Pastries + Breads

Pastries, including brioche and cornetti similar to those described in the cafe section of this Italian breakfast blog post, are often available.

Frequently, there will also be basic, packaged bread for toast, along with butter, jam, and Nutella.

There will also commonly be a light cake available, which, while far from the healthiest breakfast option in Italy, is delicious with a cup of coffee!

Pile of Italian breakfast pastries as seen when ordering coffee in Italy

Meat, Cheese + Eggs

When available, salty choices for a breakfast in Italy most commonly include cured meats like salami and sliced cheese.

Eggs are much less common, but when available, they are typically served boiled (either hard or soft).

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Yogurt + Fruit

Yogurt, either individually packaged or spooned from a serving bowl, is a fairly common sight when eating breakfast in Italy at a hotel or bed and breakfast.

Typically, there will also be fruit available, either sliced, whole (especially apples, oranges, and bananas), or some combination of the two.

Italian breakfast buffet with pastries in the foreground and fruit salad in the background

Other Italian Breakfast Foods You Might See

In addition to the Italian breakfast foods listed above, you’ll also commonly see hard cookies and sweets on the buffet when eating a hotel breakfast in Italy, as well as cold cereals like corn flakes and muesli.

Fruit juice will generally be available to drink as well, with orange being the most common option.

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Should you choose a hotel with an included breakfast in Italy?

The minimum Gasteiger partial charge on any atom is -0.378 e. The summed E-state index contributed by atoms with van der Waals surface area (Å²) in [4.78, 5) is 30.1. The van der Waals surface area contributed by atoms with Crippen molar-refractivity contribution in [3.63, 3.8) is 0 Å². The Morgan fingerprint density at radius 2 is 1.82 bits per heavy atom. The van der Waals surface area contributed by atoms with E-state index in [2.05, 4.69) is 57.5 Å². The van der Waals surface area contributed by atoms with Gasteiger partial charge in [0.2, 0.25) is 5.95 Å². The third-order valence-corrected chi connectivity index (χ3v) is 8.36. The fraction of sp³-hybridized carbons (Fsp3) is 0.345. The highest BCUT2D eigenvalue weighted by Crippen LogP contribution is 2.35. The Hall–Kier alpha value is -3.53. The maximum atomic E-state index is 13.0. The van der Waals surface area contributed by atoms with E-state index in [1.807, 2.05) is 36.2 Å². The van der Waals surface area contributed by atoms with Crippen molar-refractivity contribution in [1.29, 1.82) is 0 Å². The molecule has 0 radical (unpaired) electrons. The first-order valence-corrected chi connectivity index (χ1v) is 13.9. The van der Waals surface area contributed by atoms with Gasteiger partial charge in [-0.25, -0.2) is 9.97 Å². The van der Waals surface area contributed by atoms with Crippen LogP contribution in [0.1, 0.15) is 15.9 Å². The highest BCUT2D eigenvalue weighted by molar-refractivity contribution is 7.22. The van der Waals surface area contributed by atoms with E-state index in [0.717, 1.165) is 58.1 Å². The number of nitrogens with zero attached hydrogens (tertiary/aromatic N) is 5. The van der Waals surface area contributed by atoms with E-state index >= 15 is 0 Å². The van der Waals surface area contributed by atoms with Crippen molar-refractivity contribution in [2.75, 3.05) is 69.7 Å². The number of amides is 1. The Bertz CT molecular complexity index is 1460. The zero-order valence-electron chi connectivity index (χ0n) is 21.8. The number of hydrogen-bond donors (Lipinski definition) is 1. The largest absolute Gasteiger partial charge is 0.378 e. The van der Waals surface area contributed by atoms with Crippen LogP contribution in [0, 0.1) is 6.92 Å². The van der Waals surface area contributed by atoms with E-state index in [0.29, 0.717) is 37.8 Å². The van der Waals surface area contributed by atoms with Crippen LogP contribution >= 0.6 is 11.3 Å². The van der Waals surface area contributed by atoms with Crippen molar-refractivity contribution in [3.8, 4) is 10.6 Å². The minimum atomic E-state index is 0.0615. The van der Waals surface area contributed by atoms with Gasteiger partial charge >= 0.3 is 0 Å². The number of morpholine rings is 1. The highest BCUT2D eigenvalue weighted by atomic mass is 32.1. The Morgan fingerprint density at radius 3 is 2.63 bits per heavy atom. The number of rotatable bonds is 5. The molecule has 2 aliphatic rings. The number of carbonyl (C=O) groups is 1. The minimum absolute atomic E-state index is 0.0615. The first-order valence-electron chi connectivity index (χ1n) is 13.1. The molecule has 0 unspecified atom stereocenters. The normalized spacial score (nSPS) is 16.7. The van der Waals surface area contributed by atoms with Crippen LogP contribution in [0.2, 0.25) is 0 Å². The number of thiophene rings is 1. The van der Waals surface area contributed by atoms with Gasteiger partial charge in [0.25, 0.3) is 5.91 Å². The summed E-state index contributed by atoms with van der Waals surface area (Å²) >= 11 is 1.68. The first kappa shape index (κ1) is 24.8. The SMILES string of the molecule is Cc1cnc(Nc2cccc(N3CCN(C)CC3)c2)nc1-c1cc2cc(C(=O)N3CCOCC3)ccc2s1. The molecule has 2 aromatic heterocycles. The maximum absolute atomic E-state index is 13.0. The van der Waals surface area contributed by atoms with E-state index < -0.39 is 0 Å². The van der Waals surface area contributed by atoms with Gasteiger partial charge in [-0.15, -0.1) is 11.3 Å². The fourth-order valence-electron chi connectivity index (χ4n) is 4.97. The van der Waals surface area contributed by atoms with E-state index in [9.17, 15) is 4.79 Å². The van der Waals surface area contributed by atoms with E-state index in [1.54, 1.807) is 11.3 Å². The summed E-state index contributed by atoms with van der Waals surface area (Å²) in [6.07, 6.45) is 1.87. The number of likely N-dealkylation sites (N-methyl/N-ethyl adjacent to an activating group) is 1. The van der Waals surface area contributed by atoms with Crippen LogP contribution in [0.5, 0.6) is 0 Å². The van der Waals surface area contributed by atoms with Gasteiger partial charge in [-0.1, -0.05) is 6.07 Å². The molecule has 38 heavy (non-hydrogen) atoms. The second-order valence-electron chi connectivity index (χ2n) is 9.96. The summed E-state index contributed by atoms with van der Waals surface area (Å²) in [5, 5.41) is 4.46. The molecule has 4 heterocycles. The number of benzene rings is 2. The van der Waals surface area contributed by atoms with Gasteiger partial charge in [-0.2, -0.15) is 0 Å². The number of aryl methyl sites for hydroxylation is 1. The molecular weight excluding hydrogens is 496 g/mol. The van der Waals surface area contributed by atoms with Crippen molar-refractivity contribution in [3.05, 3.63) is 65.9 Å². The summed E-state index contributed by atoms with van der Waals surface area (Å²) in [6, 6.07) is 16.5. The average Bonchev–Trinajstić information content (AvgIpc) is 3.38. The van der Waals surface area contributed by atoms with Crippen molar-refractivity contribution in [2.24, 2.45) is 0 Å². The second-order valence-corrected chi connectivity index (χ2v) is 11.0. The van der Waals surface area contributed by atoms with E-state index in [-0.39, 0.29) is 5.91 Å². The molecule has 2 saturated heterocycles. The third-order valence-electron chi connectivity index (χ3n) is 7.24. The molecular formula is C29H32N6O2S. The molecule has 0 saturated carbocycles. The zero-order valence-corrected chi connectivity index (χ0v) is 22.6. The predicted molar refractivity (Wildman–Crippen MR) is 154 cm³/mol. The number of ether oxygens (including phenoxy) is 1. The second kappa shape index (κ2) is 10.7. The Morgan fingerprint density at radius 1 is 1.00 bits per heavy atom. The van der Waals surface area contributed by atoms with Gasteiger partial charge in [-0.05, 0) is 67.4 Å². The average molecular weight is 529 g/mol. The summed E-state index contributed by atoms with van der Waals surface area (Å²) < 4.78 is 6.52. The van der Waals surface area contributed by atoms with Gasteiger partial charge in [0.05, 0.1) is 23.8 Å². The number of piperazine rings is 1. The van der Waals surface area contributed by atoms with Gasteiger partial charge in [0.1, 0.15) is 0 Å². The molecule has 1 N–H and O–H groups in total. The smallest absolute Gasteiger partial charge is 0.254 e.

In our opinion, no–it’s obviously perfectly fine to choose a hotel that does include breakfast, and when there happens to be an included breakfast at our hotel of choice we usually take advantage of the opportunity to eat–but part of the fun of traveling Italy is enjoying breakfast in its cafes!

That, combined with the fact that the breakfasts served in Italian hotels tend to not be anything worth writing home about (as compared to, say, Ireland, where the breakfast served in the morning is half the reason to choose a certain property) means that we don’t feel there’s usually any reason to go out of your way to specifically book a hotel that includes an Italian breakfast.

If you book a hotel that offers breakfast as an additional paid service but the meal isn’t included in the room rate, it’s usually not worth adding it on.

Small breakfast table at a bed and breakfast in Italy

What Do Italians Eat for Breakfast at Home?

Of course, when discussing what Italians eat for breakfast, we can’t leave off what’s most commonly eaten at home!

Cafes are beloved by Italians, of course, but while you’ll always find plenty of people eating breakfast in them, more often than not you’ll find the average Italian eating breakfast at home.

While visitors will generally enjoy most of their breakfasts in Italy in a cafe or hotel, if you’re staying in an apartment or home, you may want to give a typical Italian breakfast at home a try as well.

Shot of espresso close up in Rome on a green plate with a spoon resting on it--if you listen to any of these travel tips for Rome, be sure to remember to drink lots of espresso!

Coffee

At home, Italians typically make their coffee in a Moka pot like this, and while it takes a few tries to get the hang of, it’s definitely an authentic way to make coffee while in Italy, and virtually any apartment or home you stay in will have one available in the kitchen!

If you end up enjoying coffee from a Moka pot, consider picking one up before you head home–they’re sold all over the country, and make an excellent Italian souvenir!

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Common Foods

When at home, Italians tend to follow a similar pattern to cafe breakfasts of simple, sweet foods in the morning. A pastry, bread with jam and/or butter, or sometimes, a simple cold cereal like cold flakes or muesli are common. 

In some cases, you might even find hard cookies on the table as part of an Italian breakfast!

Photo of two espresso shots being filled by a machine, featured photo on our guide to how to order coffee in Italy